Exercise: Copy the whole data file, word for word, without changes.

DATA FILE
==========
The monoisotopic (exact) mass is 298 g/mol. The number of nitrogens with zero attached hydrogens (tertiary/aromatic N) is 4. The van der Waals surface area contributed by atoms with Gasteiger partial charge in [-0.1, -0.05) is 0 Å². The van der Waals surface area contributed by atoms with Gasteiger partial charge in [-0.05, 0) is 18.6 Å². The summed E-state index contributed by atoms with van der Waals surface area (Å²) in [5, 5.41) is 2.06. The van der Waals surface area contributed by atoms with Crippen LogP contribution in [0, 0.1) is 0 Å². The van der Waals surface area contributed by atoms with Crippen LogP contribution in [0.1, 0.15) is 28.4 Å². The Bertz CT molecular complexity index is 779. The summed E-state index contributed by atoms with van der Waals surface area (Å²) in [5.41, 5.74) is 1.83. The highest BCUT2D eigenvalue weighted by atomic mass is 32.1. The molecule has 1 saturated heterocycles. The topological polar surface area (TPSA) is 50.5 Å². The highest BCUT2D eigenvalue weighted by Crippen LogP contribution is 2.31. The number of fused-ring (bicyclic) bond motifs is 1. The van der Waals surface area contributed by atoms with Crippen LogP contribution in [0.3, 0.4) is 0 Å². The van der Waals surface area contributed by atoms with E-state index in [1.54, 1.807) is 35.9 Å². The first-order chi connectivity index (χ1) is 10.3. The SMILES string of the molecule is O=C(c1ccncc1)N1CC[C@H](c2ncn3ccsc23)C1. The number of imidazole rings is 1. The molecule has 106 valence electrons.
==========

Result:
The monoisotopic (exact) mass is 298 g/mol. The number of nitrogens with zero attached hydrogens (tertiary/aromatic N) is 4. The van der Waals surface area contributed by atoms with Gasteiger partial charge in [-0.1, -0.05) is 0 Å². The van der Waals surface area contributed by atoms with Gasteiger partial charge in [-0.05, 0) is 18.6 Å². The summed E-state index contributed by atoms with van der Waals surface area (Å²) in [5, 5.41) is 2.06. The van der Waals surface area contributed by atoms with Crippen LogP contribution in [0, 0.1) is 0 Å². The van der Waals surface area contributed by atoms with Crippen LogP contribution in [0.1, 0.15) is 28.4 Å². The Bertz CT molecular complexity index is 779. The summed E-state index contributed by atoms with van der Waals surface area (Å²) in [5.41, 5.74) is 1.83. The highest BCUT2D eigenvalue weighted by atomic mass is 32.1. The molecule has 1 saturated heterocycles. The topological polar surface area (TPSA) is 50.5 Å². The highest BCUT2D eigenvalue weighted by Crippen LogP contribution is 2.31. The number of fused-ring (bicyclic) bond motifs is 1. The van der Waals surface area contributed by atoms with Crippen LogP contribution in [0.3, 0.4) is 0 Å². The van der Waals surface area contributed by atoms with E-state index in [1.54, 1.807) is 35.9 Å². The first-order chi connectivity index (χ1) is 10.3. The SMILES string of the molecule is O=C(c1ccncc1)N1CC[C@H](c2ncn3ccsc23)C1. The number of imidazole rings is 1. The molecule has 106 valence electrons.